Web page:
One of the reasons identified, was the poor design of the remote control. Does anyone remember the Logitech remote with a full keyboard more suited for an office than your living room? Or the remote for the Google TV that had no less than 80 buttons? No wonder adoption was poor.
What's even more shocking, is that this new generation of devices was competing to try and replace the remote and user interface associated with the cable set top box, which is surely one of the worst user interface experiences ever.
The reality was, that even though learning how to use these new devices would provide consumers with access to a wealth of information and even though the TV engineers were competing to replace a much maligned incumbent, users still voted with their wallets. This demonstrated very clearly that they would not replace one poor experience with another.
This is a very similar scenerio to the outcome many agencies experience when they try to implement Salesforce.com. From the agency management perspective, they see the newly deployed Salesforce.com implementation, with its wealth of information and features, in a similar way to how the Google design team viewed 'Google TV' for consumers. And like Google, many agency management teams find themselves battling low adoption rates. Yes, they are replacing a system that in many agencies is nothing more than MS Outlook and Excel, but too often producers would much rather stay with what they know than change. Just like how over the years, consumers have learned how to find the shows they need to watch, despite the poor experience.
Change is hard and for any system to be adopted the user experience needs to be intuitive, easy to use and help deliver success for the producer from a 'Whats in it for me?' perspective. If you fail to deliver on any of these, your implementation faces a high probability of delivering low adoption and ultimately failing.
So what is the fix?
Whenever you look at Salesforce.com there are two different perspectives. The producer perspective and the management perspective. The root cause of many adoption issues originate with the decision to implement Salesforce.com from a management perspective. Huge amounts of effort are put into deciding what information needs to be collected and how that information will be displayed. This is exactly what happened with Google TV. As one reviewer put it, Google TV was designed by engineers for engineers. Google solved an engineering problem and at the same time forgot that in order to be deemed successful, the product needed to solve a consumers problem. Simply replace the word "engineer" with "management" and "consumer" with "producer" and there you have it.
In my experience, the majority of producers, especially in Independent agencies, are quite happy with the status quo. So when the implementation team focuses on delivering what management needs without giving enough thought to how the producers will actually use the system on a daily basis, they are setting themselves up for failure. Going from a program like MS Outlook and/or Excel to an overly complex Salesforce.com implementation can be like going from your poorly designed cable remote to the 80 key Google TV remote. The intention might be good but if the change is just too overwhelming or the producer is left asking 'What's in this for me?' then as a result, adoption will be poor.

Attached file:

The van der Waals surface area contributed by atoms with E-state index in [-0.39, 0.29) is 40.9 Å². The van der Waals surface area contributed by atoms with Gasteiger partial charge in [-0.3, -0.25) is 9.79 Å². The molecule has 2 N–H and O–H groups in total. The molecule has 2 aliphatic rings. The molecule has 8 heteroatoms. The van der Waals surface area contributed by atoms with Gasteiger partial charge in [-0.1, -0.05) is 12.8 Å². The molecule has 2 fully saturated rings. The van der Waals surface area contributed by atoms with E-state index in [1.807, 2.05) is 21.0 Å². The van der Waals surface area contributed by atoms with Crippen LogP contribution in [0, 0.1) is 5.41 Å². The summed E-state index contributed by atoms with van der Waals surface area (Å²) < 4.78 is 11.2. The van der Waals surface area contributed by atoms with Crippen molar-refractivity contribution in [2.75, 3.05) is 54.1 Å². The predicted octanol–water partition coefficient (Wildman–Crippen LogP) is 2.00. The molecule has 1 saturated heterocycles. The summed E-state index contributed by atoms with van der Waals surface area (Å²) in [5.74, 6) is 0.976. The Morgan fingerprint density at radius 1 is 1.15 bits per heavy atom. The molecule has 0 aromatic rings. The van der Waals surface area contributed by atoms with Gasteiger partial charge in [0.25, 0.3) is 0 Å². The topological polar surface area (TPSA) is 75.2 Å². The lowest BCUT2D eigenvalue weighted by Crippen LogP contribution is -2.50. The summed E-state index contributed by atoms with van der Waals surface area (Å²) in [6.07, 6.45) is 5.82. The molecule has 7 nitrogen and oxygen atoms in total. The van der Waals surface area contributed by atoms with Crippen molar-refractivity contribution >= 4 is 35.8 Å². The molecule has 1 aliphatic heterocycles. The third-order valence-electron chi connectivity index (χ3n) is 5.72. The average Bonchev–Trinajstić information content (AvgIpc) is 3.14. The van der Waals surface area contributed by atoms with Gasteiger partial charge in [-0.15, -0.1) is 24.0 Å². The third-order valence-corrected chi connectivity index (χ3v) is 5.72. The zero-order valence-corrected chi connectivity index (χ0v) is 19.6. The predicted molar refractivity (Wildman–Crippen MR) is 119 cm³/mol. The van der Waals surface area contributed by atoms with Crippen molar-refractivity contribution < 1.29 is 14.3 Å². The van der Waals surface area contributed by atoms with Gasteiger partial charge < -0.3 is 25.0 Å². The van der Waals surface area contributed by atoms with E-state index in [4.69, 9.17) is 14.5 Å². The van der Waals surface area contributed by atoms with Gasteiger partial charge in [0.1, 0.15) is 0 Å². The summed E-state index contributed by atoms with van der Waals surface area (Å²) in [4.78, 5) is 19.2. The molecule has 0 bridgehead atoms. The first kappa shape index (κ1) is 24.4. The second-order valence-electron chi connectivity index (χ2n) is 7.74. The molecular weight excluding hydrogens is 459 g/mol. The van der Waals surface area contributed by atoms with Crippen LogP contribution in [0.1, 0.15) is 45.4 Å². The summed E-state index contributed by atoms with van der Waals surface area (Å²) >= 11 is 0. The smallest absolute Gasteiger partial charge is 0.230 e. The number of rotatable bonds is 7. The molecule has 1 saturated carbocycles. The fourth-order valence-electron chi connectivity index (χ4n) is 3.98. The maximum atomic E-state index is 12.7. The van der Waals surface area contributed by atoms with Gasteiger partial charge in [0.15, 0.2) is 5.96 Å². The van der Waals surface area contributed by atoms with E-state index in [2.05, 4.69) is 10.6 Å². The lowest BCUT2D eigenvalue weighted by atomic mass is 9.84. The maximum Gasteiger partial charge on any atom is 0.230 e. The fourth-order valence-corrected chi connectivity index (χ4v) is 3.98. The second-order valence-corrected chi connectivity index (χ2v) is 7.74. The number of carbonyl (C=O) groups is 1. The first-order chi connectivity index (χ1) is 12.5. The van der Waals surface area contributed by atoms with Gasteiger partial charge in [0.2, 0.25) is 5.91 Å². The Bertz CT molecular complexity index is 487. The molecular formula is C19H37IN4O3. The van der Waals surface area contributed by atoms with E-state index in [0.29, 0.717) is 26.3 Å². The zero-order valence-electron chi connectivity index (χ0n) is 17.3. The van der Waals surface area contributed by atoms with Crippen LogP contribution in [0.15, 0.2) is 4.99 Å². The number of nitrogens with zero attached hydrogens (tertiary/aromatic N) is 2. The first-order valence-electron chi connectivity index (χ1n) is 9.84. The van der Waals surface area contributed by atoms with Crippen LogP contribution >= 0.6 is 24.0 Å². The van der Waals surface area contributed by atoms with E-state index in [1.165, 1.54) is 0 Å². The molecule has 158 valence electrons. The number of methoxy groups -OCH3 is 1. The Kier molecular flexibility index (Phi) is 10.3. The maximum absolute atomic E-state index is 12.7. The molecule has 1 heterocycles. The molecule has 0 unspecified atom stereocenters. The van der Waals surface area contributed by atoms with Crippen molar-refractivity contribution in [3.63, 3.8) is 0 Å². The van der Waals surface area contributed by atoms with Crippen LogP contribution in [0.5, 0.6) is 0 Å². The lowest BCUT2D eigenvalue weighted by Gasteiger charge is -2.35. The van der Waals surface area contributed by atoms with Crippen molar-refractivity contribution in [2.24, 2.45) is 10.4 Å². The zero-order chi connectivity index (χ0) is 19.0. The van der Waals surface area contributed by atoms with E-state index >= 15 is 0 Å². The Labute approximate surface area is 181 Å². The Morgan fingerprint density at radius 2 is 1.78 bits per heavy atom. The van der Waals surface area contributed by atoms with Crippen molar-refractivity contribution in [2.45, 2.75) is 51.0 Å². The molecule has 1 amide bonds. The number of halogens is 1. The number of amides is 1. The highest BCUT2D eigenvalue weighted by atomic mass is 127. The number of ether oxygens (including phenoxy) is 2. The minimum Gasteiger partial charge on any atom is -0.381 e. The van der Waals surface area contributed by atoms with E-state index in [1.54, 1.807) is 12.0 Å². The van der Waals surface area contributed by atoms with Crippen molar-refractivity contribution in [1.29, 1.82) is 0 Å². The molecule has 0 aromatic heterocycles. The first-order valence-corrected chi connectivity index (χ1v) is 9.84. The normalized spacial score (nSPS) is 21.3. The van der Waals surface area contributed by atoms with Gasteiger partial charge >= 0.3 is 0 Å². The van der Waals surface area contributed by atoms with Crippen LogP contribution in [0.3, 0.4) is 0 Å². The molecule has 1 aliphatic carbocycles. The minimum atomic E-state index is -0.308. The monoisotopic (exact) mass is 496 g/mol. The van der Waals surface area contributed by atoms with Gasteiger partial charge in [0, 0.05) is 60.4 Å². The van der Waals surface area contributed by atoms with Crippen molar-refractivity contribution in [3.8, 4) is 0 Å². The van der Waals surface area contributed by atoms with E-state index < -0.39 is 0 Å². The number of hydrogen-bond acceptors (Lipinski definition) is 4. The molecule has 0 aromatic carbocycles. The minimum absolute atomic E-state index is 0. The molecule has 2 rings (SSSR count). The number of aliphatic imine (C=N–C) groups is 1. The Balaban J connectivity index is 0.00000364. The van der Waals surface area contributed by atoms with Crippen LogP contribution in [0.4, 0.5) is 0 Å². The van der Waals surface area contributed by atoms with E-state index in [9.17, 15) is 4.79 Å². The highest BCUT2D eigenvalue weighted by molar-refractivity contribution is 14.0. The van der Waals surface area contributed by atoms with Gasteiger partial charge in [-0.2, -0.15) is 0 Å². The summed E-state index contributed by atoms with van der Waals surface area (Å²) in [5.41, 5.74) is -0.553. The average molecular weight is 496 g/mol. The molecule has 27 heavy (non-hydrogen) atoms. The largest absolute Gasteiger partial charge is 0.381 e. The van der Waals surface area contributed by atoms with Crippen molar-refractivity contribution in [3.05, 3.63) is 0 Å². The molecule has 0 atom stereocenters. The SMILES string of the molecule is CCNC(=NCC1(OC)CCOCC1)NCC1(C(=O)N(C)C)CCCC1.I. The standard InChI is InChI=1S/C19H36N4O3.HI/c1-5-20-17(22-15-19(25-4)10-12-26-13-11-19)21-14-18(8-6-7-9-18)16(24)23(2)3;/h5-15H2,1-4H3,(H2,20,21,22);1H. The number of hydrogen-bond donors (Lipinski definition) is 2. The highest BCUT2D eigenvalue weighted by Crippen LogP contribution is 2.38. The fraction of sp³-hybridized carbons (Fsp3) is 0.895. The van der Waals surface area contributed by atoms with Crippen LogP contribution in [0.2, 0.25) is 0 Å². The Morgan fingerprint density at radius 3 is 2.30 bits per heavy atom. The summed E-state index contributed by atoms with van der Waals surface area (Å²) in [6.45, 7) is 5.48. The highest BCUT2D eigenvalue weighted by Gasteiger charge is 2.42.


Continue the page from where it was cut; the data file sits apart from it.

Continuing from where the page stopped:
If an agency is focused on driving adoption then they need to focus on understanding how their producers currently work and what their needs are. They need to customize Salesforce.com in such a way that it acts as an extension of a producer's day. The system needs to shout out, "how can I help you Mr. Producer?" or stated more simplistically, "How can I put more money in your pocket?"
Approaching an implementation in this way, might actually mean that management might have to sacrifice some of what they want in Phase 1 in order to keep the interface simple. Shocking I know, but if you over-complicate producers' lives in Phase 1, you might never get to Phase 2. The beauty of implementing a platform like Salesforce.com as opposed to a traditional application is that it does not preclude you from adding additional complexity later.
The moral of the story is that you can create a technically complex product with loads of "wiz bang" features and tons of super clever integration but still fail in your objective, which should be to create a tool that your producers will actually use. So, if you are thinking of implementing Salesforce.com in your agency, think like a consumer and not like a Google engineer. Make sure you focus on the needs of the producer first.
At PSAdvisory we believe that we understand how Insurance Producers think and work. When we combine our understanding of Salesforce.com with our implementation framework which we call 'The 4 Quadrant Method' we believe that we provide your agency with the best possibility of success.
If you are thinking of implementing Salesforce.com in your agency contact us and lets have a discussion.
Andrew Bartels has been recognized by Salesforce.com as one of the leading innovators with regard to implementing Salesforce.com in the insurance vertical. As a CTO for a Top 100 Independent Insurance Agency, he oversaw the deployment of a Salesforce.com system in 2010. Over the next three years, he focused on customizing the system and implementing best practices for the insurance industry, ultimately generating a significant ROI for the firm. Andrew brings years of hard fought experience to our clients so that they can accelerate their ROI in implementing Salesforce.com.